Learn to photograph Northern Lights like a pro. Sign up for Peter Rosen's Aurora Photo Courses in Abisko National Park.
| || |
BRIGHT FIREBALL, POSSIBLE METEORITE FALL: Last night, March 15th, a meteor exploded over Switzerland and southern Germany. The fireball was brighter than the full Moon and it produced loud sonic booms – a sign it penetrated deep in the atmosphere and may have dropped meteorites on the ground. The International Meteor Organization is gathering eyewitness reports through their new online reporting tool. European readers, if you witnessed this event, please report it. Your sighting could help pinpoint the landing zone of possible meteorites.
GREEN SKIES FOR ST. PATRICK'S DAY? Yesterday, a CME billowed away from the sun's western limb: SOHO movie. The massive cloud could deliver a glancing blow to our planet's magnetic field on March 17th, filling Arctic skies with green auroras just in time for St. Patrick's Day. NOAA forecasters estimate a 40% chance of geomagnetic storms on March 17th, increasing to 60% on March 18th as Earth passes through the CME's turbulent wake.
The incoming CME was propelled into space by sunspot AR2297. During the early hours of March 15th, the sunspot's magnetic canopy erupted in tandem with a nearby magnetic filament. The ensuing C9-class solar flare was beautifully captured in this movie from NASA's Solar Dynamics Observatory:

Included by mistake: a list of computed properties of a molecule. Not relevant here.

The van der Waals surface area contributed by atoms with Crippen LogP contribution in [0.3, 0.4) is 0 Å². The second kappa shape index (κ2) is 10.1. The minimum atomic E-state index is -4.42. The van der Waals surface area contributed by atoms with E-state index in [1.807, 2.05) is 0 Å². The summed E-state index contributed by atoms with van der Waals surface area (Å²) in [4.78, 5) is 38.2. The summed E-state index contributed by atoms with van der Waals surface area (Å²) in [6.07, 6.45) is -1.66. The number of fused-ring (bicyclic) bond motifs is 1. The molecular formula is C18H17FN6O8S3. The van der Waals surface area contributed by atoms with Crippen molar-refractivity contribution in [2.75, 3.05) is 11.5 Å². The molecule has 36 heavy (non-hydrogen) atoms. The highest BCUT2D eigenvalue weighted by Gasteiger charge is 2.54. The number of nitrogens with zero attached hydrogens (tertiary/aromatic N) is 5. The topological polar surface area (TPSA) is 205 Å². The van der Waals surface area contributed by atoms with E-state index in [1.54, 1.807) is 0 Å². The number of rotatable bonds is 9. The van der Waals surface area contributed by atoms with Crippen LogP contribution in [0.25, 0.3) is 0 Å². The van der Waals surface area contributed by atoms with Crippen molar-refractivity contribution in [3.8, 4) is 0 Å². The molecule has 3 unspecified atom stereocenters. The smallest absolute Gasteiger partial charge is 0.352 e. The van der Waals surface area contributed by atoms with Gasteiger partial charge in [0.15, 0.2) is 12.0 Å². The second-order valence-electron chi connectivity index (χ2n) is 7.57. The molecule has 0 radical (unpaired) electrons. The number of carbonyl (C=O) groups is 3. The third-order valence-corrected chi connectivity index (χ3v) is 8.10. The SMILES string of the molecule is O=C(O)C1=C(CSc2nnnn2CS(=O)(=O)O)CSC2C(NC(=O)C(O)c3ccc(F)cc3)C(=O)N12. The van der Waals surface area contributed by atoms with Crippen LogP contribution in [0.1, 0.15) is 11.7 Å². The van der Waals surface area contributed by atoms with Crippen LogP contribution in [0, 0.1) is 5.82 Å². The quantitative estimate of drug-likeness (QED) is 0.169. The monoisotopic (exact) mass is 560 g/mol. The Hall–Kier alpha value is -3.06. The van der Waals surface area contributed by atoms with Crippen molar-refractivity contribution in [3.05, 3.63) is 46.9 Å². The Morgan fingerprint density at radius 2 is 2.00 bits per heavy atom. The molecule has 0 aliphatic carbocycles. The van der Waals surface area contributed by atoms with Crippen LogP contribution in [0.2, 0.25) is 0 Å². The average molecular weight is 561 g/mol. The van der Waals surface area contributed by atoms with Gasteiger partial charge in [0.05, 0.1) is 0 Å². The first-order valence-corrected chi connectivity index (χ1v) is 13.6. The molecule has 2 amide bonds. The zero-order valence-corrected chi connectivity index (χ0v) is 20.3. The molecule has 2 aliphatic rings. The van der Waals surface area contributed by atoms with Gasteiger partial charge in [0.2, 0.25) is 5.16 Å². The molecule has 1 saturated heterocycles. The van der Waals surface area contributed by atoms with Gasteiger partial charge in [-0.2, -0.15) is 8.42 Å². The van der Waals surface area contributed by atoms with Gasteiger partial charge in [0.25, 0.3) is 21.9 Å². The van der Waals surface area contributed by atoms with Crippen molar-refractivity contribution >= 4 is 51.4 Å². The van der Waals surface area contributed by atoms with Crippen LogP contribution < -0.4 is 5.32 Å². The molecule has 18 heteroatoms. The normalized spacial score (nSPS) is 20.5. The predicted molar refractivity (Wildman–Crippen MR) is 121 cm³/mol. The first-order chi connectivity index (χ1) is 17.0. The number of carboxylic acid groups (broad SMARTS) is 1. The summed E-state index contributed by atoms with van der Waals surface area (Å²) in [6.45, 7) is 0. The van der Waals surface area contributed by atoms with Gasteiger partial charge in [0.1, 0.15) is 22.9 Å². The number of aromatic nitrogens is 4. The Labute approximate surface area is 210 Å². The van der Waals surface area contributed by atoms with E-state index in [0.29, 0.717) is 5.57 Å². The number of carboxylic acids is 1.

The sun looks green in this movie not because of St. Patrick's Day. Instead, it is because the Solar Dynamics Observatory uses extreme ultraviolet filters to photograph the sun. Green is one of the false colors scientists have selected to make these UV images visible to the human eye.
More eruptions are in the offing. Although sunspot AR2297 has decayed in recent days, it still has a 'beta-gamma-delta' magnetic field that harbors energy for strong flares. NOAA forecasters estimate a 70% chance of an M-class event on March 16th. Solar flare alerts: text, voice
Realtime Space Weather Photo Gallery
CROP CIRCLES ARE REAL: On March 13th, Spaceweather.com and the students of Earth to Sky Calculus launched a Space Weather Buoy carrying 4 radiation sensors to the stratosphere. The purpose of the flight was to measure cosmic ray levels ahead of any incoming CMEs from sunspot AR2297. One day later, March 14th, team members hiked into the Coso Range Wilderness Area to recover the payload from its desert landing site. En route, they found some "crop circles":
These circular patterns appeared around many clumps of grass sprouting out of the desert floor. They are formed by gusts of wind pushing the blades of grass back and forth. The tips scratch circular furrows in the soft sand.
Previous Space Weather Buoys have carried no more than two radiation sensors. This one carried four. A key goal of the flight was to cross-calibrate these sensors so that we can use them not only on high-altitude balloons, but also on airplanes, where we will investigate the effect of cosmic rays on air travelers. The new sensors were purchased using proceeds from the recent sale of "space seeds" here on Spaceweather.com. The students would like to thank all gardeners who helped crowd-fund this research!